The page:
When I returned to Michigan in 1990 for personal and professional reasons, my interest in Old Tucson was tucked away in the back of my mind. I was briefly reminded of its existence in 1993 with the release of Tombstone, and regularly revived fond memories of the place with many of the Old Tucson movies in my film collection.

Fast forward to October, 2001. In spite of the tragic events of September and the cancellation of my original plan to go to Lone Pine for the film festival, my wife and I decided to go ahead with new vacation plans for a two-week road trip to visit my father-in-law in Las Vegas. The first destination we scheduled for a busy, three-day stay was Tucson, Arizona. We hit all the high profile tourist attractions in the area: Tombstone, Colossal Cave, the Sonora Desert Museum, and the Pima Air & Space Museum and fighter jet graveyard at the Davis-Monthan Air Force base, but it was with the greatest anticipation that I looked forward to introducing my wife to one of my favorite places on earth--Old Tucson Studios.

It was our last day in the Tucson area, and we arrived five minutes before the gates opened. With so few cars in the visitors' parking lot, I should have sensed something wasn't quite right, but I was too busy stuffing fresh batteries into the cameras and deciding whether to wear the Stetson or the Lone Pine Film Festival baseball cap.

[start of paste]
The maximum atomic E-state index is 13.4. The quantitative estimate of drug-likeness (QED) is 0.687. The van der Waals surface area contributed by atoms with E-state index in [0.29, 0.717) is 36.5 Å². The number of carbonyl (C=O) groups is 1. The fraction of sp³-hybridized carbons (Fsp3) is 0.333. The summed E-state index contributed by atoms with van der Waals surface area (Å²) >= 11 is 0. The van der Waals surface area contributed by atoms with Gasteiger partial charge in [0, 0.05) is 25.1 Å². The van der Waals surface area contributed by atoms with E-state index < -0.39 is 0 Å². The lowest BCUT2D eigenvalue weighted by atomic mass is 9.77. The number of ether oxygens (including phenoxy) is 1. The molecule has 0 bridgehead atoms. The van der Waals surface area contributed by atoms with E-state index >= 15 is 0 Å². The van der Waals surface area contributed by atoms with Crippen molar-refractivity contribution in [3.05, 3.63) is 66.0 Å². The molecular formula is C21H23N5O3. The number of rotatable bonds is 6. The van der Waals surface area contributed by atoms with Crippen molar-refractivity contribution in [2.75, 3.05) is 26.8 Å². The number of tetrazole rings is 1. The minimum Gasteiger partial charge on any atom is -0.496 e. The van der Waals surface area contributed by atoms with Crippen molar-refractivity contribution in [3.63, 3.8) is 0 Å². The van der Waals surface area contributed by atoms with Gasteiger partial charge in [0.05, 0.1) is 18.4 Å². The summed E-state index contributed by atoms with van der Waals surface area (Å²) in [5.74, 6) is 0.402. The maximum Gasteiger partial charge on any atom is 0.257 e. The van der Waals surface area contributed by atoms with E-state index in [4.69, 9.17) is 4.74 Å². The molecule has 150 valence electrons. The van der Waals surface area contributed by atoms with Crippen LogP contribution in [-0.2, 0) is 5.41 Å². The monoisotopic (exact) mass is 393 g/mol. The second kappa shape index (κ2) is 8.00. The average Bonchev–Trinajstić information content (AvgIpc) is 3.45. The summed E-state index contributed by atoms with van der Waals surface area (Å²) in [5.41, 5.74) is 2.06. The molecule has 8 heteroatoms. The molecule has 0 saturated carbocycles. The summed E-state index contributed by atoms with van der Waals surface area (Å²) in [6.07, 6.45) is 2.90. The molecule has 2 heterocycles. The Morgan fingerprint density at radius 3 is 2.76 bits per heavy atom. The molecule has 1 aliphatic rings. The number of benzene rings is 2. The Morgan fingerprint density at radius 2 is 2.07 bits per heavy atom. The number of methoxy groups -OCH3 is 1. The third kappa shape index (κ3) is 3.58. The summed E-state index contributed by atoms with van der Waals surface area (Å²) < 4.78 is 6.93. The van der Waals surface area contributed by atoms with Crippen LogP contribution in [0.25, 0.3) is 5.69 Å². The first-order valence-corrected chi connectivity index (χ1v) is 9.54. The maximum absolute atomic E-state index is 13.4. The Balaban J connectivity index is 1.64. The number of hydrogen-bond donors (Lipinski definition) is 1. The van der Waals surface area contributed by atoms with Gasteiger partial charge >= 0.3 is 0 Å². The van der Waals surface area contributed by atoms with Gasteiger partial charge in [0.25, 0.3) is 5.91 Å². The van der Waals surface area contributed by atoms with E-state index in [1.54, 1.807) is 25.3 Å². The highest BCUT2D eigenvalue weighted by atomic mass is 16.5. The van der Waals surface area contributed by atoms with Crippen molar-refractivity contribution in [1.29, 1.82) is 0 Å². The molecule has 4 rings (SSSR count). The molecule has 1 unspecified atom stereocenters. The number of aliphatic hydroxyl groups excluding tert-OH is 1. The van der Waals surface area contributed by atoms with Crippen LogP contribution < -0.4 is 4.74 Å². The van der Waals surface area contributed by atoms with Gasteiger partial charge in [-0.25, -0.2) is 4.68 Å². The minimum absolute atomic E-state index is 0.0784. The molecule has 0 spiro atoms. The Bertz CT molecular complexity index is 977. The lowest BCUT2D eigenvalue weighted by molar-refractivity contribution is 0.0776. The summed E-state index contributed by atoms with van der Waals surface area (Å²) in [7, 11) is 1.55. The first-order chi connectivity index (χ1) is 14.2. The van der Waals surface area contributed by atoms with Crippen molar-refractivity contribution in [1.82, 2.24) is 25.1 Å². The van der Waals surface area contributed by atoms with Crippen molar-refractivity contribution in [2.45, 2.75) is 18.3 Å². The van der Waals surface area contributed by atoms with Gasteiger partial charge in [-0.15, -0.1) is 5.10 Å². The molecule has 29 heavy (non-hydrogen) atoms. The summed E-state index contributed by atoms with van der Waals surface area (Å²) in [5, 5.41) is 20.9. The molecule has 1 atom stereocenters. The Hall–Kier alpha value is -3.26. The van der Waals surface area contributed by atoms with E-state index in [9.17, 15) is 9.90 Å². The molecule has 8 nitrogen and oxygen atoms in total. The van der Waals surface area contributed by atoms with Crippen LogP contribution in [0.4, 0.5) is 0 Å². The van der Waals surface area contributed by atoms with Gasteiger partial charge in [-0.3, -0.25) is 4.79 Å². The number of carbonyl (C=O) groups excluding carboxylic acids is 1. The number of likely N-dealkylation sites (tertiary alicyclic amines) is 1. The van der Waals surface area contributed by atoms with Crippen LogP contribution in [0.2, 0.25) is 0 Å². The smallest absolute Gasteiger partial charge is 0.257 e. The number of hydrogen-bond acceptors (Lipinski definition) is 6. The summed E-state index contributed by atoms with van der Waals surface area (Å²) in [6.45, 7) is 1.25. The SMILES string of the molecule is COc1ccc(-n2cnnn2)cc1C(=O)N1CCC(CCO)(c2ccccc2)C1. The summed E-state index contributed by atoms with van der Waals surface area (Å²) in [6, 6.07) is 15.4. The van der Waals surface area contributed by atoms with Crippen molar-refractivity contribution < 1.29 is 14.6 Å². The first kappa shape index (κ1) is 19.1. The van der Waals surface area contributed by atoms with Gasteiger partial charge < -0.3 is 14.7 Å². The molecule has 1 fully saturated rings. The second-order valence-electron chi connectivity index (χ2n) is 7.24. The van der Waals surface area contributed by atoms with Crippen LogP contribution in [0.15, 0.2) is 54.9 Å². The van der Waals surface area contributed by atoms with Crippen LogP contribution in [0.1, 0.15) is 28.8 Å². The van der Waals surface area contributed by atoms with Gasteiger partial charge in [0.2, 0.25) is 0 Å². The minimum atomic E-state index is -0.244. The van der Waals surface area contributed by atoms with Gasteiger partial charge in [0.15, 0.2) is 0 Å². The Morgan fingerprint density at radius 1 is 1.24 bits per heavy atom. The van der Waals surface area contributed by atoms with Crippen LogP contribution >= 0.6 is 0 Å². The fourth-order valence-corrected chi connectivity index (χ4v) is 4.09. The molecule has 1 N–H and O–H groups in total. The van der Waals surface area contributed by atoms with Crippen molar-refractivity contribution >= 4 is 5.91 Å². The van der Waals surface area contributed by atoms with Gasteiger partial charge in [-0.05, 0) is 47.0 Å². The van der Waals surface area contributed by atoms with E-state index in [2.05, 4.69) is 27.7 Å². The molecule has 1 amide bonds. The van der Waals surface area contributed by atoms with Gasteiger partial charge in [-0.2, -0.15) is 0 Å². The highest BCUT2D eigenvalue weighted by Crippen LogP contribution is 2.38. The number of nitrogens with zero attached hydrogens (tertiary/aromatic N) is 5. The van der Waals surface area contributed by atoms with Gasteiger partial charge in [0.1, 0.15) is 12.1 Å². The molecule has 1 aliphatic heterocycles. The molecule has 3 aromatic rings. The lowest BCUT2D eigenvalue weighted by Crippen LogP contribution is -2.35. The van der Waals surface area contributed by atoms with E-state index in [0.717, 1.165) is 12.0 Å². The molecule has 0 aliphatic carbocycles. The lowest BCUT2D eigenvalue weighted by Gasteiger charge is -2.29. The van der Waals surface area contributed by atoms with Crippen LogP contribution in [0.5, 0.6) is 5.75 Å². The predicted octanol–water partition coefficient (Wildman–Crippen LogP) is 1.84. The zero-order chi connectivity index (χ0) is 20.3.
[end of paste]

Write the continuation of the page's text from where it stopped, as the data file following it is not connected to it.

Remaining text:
The box office was open, and the ticket price was still reasonable considering it had been 12 years since my last visit. I was eager to find out about the visiting hours for the Mescal location and make reservations if necessary, but we were abruptly informed that site was closed.

Upon entering the theme park, my initial destination was already decided--the front steps of Carlos Robante's Hotel Alamo where Feathers shattered the window with the flowerpot to distract the bad guys long enough for Colorado to toss the rifle to John T. Chance. Most of you who have managed to stay with me this far know I am referring to a pivotal scene in Rio Bravo featuring John Wayne, Angie Dickinson, and Ricky Nelson. Given that I was unaware of the devastating fire that had swept through the park in 1995, you can certainly imagine the depth of my disappointment when I eventually realized that most of what I had expected to see was gone.

When I suddenly stopped dead in my tracks, my wife must have known immediately from the expression on my face that something was wrong. I don't recall much of what I must have been babbling in my attempt to explain as we wandered around what was now the town square, but when we eventually walked into the museum, I found a guide who understood my confusion. He was able to tell us the whole story of April 24, 1995, and most everything that had happened since. Then he shrugged and suggested that I should try to enjoy what still remained of the famous site.

So, "Rio Bravo" was gone, and "Tombstone" was closed to the public. Needless to say, I took it on the chin, dusted myself off, and proceeded for my wife's sake to at least give the appearance of enjoying the rest of the vacation. It was on the way home that I began thinking about what would eventually become the idea for this book.

Mike Bifulco will be attending the Williamsburg Festival, where he will be debuting The Images of Old Tucson book, and will also have The Legendary Lydeckers book for sale. Hopefully those of you who are lucky enough to attend this great event will stop by and say hi to Mike, and check out The Images of Old Tucson.

Back with you before you know it!